I love to analyze, think and assess, it’s not a secret. So after some consideration, I’m motivated enough to come here put some words on the year that has just passed and where I am regarding Winnipeg.
I am from Paris. I lived in Manitoba in 2013-2014, I was working as a teaching assistant at Brandon University. I loved it so much I came back but in Winnipeg this time, in 2017. I have been through various work permits and I am now a permanent resident.
My vision of Winnipeg has changed since my three-year post last April – because of the pandemic, of course. I continue to try and convince people than immigrating in Manitoba is better than anywhere else in Canada but I wonder if my home city still works for me. Indeed, lately, I have had the impression of going in circles.
For the past four years, I have explored Winnipeg and Southern Manitoba in every possible corner. Although I continue to discover places and haven’t visited everything yet, I would say that I have done between 70 and 80% of hikes and sights in the area, several times sometimes. Even though I like to see the landscapes change completely with the seasons, after a while, you still lack variety: we are in the Prairies.
I miss traveling terribly. I had taken a break before the pandemic for several reasons, I am definitely no longer the girl who between 2009 and 2017 always had an upcoming train / bus / plane ticket reservation in her mailbox. This period is over and it is further accentuated by the closing of the borders.
Suddenly, that also leads to more questions: could I travel more easily if I lived elsewhere in Canada? A place with more airlines, more discoveries to be made on the American side? I love Minnesota – I have been three times already – but except for the flag and currency, it’s almost like visiting Manitoba.
I lost my enthusiasm a bit. When all of this is behind us, when everything has reopened, I don’t really have a place to go at the top of my bucket list, or at least not around Winnipeg (if we exclude Ikea!)
The pandemic has brought in a lot of loneliness as well. I said goodbye to friends once again, and I haven’t replaced them. It has become too hard to get attached to people when living in such a hub. When I was in Australia, friendships between colleagues at the school I was working at were made by visa type. Are you on a long-term visa? Ok, please, welcome. Do you have a Working Holiday Visa which means you can only stay for 6 months? Sorry, you don’t need to bother to know you, since you’ll be leaving.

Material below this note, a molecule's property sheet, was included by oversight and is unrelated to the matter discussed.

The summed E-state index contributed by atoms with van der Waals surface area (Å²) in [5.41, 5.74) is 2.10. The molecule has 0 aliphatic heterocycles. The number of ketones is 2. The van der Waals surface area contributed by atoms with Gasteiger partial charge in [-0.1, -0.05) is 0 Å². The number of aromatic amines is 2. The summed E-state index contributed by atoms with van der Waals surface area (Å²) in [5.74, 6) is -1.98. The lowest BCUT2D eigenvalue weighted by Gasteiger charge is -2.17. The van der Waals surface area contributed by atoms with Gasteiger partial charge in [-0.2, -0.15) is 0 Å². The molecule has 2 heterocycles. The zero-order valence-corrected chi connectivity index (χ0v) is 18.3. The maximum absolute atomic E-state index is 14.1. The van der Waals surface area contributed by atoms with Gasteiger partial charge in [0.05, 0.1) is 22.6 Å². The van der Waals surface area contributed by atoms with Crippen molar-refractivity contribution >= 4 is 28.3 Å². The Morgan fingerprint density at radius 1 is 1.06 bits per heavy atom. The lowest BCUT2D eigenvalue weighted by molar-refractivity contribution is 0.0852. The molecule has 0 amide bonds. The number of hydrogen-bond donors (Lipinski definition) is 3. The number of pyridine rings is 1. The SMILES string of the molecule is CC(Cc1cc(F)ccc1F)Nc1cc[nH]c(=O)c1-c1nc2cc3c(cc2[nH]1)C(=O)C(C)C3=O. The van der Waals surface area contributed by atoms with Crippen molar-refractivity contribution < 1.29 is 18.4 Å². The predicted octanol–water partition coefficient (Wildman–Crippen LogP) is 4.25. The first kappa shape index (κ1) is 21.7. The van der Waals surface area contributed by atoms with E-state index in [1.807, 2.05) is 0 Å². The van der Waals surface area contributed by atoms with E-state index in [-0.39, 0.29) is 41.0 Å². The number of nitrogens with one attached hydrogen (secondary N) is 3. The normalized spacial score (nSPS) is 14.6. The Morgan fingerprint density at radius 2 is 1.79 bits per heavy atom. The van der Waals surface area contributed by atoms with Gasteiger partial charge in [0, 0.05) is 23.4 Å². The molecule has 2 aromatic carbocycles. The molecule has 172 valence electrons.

Back then, seven years ago, I found this thinking a bit extreme and unfair, but now that I’m on the other side, it doesn’t seem inhuman to me anymore. On the contrary, it is a way to protect yourself. Without going so far as to submit a complete questionnaire to the new people I will meet, I will still keep this parameter in mind. When socializing will be allowed and safe again.
I think I’ve covered all the negatives! Many are directly linked to the pandemic. I must also mention that it has been four years since I set foot in Paris and all of this also has an impact on my current state of mind. But no, I’m not going back to France, at least not for longer holidays. I am not even sure when those holidays will happen.
Otherwise, let’s be reassured, there are still things that I like about Winnipeg! I am grateful for my professional situation, both my Monday to Friday one and m freelance gigs in creating tourism content. I have lots of ideas, I just need to find the courage to take them on and then make them happen. The cost of living here is affordable, so I have a great place and increase my collection of indoor plants. I learned to cook and I have French bakeries nearby to fight any nostalgia.
I don’t want to make any official plan for this next year in Winnipeg, since nothing is guaranteed. The only thing I’m pretty sure is that I will send in my application for Canadian citizenship next September!